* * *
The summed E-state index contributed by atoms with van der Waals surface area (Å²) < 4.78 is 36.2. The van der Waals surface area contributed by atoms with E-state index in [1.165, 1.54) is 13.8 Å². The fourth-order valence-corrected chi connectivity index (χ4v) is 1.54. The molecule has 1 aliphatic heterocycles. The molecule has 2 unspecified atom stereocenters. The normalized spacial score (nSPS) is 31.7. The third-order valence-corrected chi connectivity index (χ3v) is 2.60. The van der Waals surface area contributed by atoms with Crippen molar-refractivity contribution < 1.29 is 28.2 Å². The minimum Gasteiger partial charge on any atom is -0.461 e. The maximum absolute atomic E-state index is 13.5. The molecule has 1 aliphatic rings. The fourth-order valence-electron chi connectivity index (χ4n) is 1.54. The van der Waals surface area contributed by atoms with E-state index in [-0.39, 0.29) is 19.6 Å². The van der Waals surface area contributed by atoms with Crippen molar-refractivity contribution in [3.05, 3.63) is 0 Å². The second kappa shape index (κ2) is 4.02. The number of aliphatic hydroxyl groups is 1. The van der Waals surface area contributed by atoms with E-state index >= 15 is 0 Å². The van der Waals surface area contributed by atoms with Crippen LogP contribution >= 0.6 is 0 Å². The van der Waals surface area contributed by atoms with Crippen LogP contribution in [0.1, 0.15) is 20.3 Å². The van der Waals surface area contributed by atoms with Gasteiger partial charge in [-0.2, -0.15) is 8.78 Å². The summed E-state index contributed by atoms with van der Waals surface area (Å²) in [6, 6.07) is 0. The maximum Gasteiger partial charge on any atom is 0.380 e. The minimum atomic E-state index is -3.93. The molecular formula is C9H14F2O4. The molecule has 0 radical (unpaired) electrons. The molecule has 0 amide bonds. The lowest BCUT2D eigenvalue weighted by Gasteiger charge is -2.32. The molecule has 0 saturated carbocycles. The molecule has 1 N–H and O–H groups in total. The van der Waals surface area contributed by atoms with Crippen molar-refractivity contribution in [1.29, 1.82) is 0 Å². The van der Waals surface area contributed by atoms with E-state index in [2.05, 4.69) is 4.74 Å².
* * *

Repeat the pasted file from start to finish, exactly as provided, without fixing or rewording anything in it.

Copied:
The summed E-state index contributed by atoms with van der Waals surface area (Å²) < 4.78 is 36.2. The van der Waals surface area contributed by atoms with E-state index in [1.165, 1.54) is 13.8 Å². The fourth-order valence-corrected chi connectivity index (χ4v) is 1.54. The molecule has 1 aliphatic heterocycles. The molecule has 2 unspecified atom stereocenters. The normalized spacial score (nSPS) is 31.7. The third-order valence-corrected chi connectivity index (χ3v) is 2.60. The van der Waals surface area contributed by atoms with Crippen molar-refractivity contribution < 1.29 is 28.2 Å². The minimum Gasteiger partial charge on any atom is -0.461 e. The maximum absolute atomic E-state index is 13.5. The molecule has 1 aliphatic rings. The fourth-order valence-electron chi connectivity index (χ4n) is 1.54. The van der Waals surface area contributed by atoms with E-state index in [-0.39, 0.29) is 19.6 Å². The van der Waals surface area contributed by atoms with Crippen molar-refractivity contribution in [3.05, 3.63) is 0 Å². The second kappa shape index (κ2) is 4.02. The number of aliphatic hydroxyl groups is 1. The van der Waals surface area contributed by atoms with E-state index >= 15 is 0 Å². The van der Waals surface area contributed by atoms with Crippen LogP contribution >= 0.6 is 0 Å². The van der Waals surface area contributed by atoms with Crippen LogP contribution in [0.1, 0.15) is 20.3 Å². The van der Waals surface area contributed by atoms with Gasteiger partial charge in [-0.2, -0.15) is 8.78 Å². The summed E-state index contributed by atoms with van der Waals surface area (Å²) in [6, 6.07) is 0. The maximum Gasteiger partial charge on any atom is 0.380 e. The minimum atomic E-state index is -3.93. The molecular formula is C9H14F2O4. The molecule has 0 radical (unpaired) electrons. The molecule has 0 amide bonds. The lowest BCUT2D eigenvalue weighted by Gasteiger charge is -2.32. The molecule has 0 saturated carbocycles. The molecule has 1 N–H and O–H groups in total. The van der Waals surface area contributed by atoms with Crippen molar-refractivity contribution in [1.29, 1.82) is 0 Å². The van der Waals surface area contributed by atoms with E-state index in [2.05, 4.69) is 4.74 Å².